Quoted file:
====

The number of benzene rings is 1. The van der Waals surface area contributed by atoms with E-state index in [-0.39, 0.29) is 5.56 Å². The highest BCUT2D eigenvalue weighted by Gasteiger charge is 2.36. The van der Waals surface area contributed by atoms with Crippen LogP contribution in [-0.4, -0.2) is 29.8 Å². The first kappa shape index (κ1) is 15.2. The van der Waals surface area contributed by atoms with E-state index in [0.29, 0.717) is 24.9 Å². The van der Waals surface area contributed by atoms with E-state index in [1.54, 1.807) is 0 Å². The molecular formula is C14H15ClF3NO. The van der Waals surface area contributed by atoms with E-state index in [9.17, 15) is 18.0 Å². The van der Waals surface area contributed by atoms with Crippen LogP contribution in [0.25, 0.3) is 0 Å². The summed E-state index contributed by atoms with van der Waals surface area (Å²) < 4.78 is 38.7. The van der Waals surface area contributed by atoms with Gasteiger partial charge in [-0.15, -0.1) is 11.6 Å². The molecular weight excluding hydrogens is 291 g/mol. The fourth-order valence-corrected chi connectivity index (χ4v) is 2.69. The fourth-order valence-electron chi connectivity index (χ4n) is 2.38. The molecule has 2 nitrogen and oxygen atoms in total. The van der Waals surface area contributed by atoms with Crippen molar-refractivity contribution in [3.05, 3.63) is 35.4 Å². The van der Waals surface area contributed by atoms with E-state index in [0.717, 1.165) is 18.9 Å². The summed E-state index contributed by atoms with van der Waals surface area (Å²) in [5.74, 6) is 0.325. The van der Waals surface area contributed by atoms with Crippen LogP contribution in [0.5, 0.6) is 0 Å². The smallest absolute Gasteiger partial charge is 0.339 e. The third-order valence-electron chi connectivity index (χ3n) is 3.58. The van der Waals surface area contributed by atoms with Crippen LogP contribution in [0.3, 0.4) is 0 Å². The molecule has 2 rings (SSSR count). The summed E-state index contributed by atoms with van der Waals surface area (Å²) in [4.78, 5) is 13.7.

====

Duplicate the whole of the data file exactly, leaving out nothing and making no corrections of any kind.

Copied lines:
The number of benzene rings is 1. The van der Waals surface area contributed by atoms with E-state index in [-0.39, 0.29) is 5.56 Å². The highest BCUT2D eigenvalue weighted by Gasteiger charge is 2.36. The van der Waals surface area contributed by atoms with Crippen LogP contribution in [-0.4, -0.2) is 29.8 Å². The first kappa shape index (κ1) is 15.2. The van der Waals surface area contributed by atoms with E-state index in [0.29, 0.717) is 24.9 Å². The van der Waals surface area contributed by atoms with E-state index in [1.54, 1.807) is 0 Å². The molecular formula is C14H15ClF3NO. The van der Waals surface area contributed by atoms with E-state index in [9.17, 15) is 18.0 Å². The van der Waals surface area contributed by atoms with Crippen LogP contribution in [0.25, 0.3) is 0 Å². The summed E-state index contributed by atoms with van der Waals surface area (Å²) < 4.78 is 38.7. The van der Waals surface area contributed by atoms with Gasteiger partial charge in [-0.15, -0.1) is 11.6 Å². The molecular weight excluding hydrogens is 291 g/mol. The fourth-order valence-corrected chi connectivity index (χ4v) is 2.69. The fourth-order valence-electron chi connectivity index (χ4n) is 2.38. The molecule has 2 nitrogen and oxygen atoms in total. The van der Waals surface area contributed by atoms with Crippen molar-refractivity contribution in [3.05, 3.63) is 35.4 Å². The van der Waals surface area contributed by atoms with E-state index in [0.717, 1.165) is 18.9 Å². The summed E-state index contributed by atoms with van der Waals surface area (Å²) in [5.74, 6) is 0.325. The van der Waals surface area contributed by atoms with Crippen LogP contribution in [0.5, 0.6) is 0 Å². The smallest absolute Gasteiger partial charge is 0.339 e. The third-order valence-electron chi connectivity index (χ3n) is 3.58. The van der Waals surface area contributed by atoms with Crippen LogP contribution in [0.3, 0.4) is 0 Å². The molecule has 2 rings (SSSR count). The summed E-state index contributed by atoms with van der Waals surface area (Å²) in [4.78, 5) is 13.7.